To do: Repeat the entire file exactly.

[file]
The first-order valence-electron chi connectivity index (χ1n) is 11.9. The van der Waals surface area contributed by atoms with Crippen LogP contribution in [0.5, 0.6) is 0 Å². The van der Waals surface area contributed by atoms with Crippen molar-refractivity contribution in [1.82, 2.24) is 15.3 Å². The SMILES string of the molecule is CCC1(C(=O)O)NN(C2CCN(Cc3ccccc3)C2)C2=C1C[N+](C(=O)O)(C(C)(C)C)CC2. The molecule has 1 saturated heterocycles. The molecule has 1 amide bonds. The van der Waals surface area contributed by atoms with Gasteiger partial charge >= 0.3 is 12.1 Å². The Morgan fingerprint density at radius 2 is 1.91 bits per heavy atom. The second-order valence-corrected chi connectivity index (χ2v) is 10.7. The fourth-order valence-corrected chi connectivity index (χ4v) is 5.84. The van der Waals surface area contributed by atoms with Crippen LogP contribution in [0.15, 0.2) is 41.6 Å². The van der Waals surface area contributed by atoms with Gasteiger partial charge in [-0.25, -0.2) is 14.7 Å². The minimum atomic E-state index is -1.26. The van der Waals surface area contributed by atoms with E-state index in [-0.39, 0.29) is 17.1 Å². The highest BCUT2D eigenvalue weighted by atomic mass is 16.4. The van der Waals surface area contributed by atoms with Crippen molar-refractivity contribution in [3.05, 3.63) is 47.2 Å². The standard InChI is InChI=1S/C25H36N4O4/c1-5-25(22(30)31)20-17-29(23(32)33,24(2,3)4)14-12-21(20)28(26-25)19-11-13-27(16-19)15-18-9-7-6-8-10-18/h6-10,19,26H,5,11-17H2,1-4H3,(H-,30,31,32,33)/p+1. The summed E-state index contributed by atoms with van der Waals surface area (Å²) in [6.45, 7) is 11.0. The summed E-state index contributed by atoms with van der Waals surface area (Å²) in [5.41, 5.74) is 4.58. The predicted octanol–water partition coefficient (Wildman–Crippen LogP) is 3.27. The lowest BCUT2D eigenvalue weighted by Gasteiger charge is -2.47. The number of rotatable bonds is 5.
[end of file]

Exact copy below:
The first-order valence-electron chi connectivity index (χ1n) is 11.9. The van der Waals surface area contributed by atoms with Crippen LogP contribution in [0.5, 0.6) is 0 Å². The van der Waals surface area contributed by atoms with Crippen molar-refractivity contribution in [1.82, 2.24) is 15.3 Å². The SMILES string of the molecule is CCC1(C(=O)O)NN(C2CCN(Cc3ccccc3)C2)C2=C1C[N+](C(=O)O)(C(C)(C)C)CC2. The molecule has 1 saturated heterocycles. The molecule has 1 amide bonds. The van der Waals surface area contributed by atoms with Gasteiger partial charge >= 0.3 is 12.1 Å². The Morgan fingerprint density at radius 2 is 1.91 bits per heavy atom. The second-order valence-corrected chi connectivity index (χ2v) is 10.7. The fourth-order valence-corrected chi connectivity index (χ4v) is 5.84. The van der Waals surface area contributed by atoms with Crippen LogP contribution in [0.15, 0.2) is 41.6 Å². The van der Waals surface area contributed by atoms with Gasteiger partial charge in [-0.25, -0.2) is 14.7 Å². The minimum atomic E-state index is -1.26. The van der Waals surface area contributed by atoms with E-state index in [-0.39, 0.29) is 17.1 Å². The highest BCUT2D eigenvalue weighted by atomic mass is 16.4. The van der Waals surface area contributed by atoms with Crippen molar-refractivity contribution in [3.05, 3.63) is 47.2 Å². The standard InChI is InChI=1S/C25H36N4O4/c1-5-25(22(30)31)20-17-29(23(32)33,24(2,3)4)14-12-21(20)28(26-25)19-11-13-27(16-19)15-18-9-7-6-8-10-18/h6-10,19,26H,5,11-17H2,1-4H3,(H-,30,31,32,33)/p+1. The summed E-state index contributed by atoms with van der Waals surface area (Å²) in [6.45, 7) is 11.0. The summed E-state index contributed by atoms with van der Waals surface area (Å²) in [5.41, 5.74) is 4.58. The predicted octanol–water partition coefficient (Wildman–Crippen LogP) is 3.27. The lowest BCUT2D eigenvalue weighted by Gasteiger charge is -2.47. The number of rotatable bonds is 5.